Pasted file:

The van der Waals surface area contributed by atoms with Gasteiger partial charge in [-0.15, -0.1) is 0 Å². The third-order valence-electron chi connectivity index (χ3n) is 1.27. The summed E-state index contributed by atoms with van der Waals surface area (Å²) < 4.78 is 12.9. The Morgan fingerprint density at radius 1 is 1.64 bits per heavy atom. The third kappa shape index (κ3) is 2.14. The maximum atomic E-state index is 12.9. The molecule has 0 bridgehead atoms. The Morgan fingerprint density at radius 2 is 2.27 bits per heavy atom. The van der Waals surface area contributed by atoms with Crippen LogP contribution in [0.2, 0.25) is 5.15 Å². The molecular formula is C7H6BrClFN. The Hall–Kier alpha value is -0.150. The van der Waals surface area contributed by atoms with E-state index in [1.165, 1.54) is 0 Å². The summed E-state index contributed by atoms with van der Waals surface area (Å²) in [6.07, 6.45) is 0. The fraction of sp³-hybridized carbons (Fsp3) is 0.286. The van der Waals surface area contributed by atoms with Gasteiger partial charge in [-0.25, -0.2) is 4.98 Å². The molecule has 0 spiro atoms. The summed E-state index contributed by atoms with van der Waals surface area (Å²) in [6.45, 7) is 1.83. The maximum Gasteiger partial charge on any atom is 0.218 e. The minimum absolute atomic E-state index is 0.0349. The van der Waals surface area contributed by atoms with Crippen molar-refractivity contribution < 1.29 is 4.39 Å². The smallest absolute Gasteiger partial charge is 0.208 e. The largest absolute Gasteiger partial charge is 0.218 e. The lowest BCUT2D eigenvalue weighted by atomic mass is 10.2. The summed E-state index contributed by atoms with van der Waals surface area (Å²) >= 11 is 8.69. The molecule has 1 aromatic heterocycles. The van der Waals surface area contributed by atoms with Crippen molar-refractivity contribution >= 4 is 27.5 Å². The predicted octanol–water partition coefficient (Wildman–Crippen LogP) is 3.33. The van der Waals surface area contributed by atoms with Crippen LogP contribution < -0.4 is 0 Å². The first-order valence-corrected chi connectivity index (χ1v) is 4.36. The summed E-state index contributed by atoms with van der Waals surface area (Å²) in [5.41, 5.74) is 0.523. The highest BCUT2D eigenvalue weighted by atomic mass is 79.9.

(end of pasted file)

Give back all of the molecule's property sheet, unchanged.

The van der Waals surface area contributed by atoms with Gasteiger partial charge in [-0.15, -0.1) is 0 Å². The third-order valence-electron chi connectivity index (χ3n) is 1.27. The summed E-state index contributed by atoms with van der Waals surface area (Å²) < 4.78 is 12.9. The Morgan fingerprint density at radius 1 is 1.64 bits per heavy atom. The third kappa shape index (κ3) is 2.14. The maximum atomic E-state index is 12.9. The molecule has 0 bridgehead atoms. The Morgan fingerprint density at radius 2 is 2.27 bits per heavy atom. The van der Waals surface area contributed by atoms with Crippen LogP contribution in [0.2, 0.25) is 5.15 Å². The molecular formula is C7H6BrClFN. The Hall–Kier alpha value is -0.150. The van der Waals surface area contributed by atoms with E-state index in [1.165, 1.54) is 0 Å². The summed E-state index contributed by atoms with van der Waals surface area (Å²) in [6.07, 6.45) is 0. The fraction of sp³-hybridized carbons (Fsp3) is 0.286. The van der Waals surface area contributed by atoms with Gasteiger partial charge in [-0.25, -0.2) is 4.98 Å². The molecule has 0 spiro atoms. The summed E-state index contributed by atoms with van der Waals surface area (Å²) in [6.45, 7) is 1.83. The maximum Gasteiger partial charge on any atom is 0.218 e. The minimum absolute atomic E-state index is 0.0349. The van der Waals surface area contributed by atoms with Crippen molar-refractivity contribution < 1.29 is 4.39 Å². The smallest absolute Gasteiger partial charge is 0.208 e. The largest absolute Gasteiger partial charge is 0.218 e. The lowest BCUT2D eigenvalue weighted by atomic mass is 10.2. The summed E-state index contributed by atoms with van der Waals surface area (Å²) >= 11 is 8.69. The molecule has 1 aromatic heterocycles. The van der Waals surface area contributed by atoms with Crippen molar-refractivity contribution >= 4 is 27.5 Å². The predicted octanol–water partition coefficient (Wildman–Crippen LogP) is 3.33. The van der Waals surface area contributed by atoms with Crippen LogP contribution < -0.4 is 0 Å². The first-order valence-corrected chi connectivity index (χ1v) is 4.36. The summed E-state index contributed by atoms with van der Waals surface area (Å²) in [5.41, 5.74) is 0.523. The highest BCUT2D eigenvalue weighted by atomic mass is 79.9.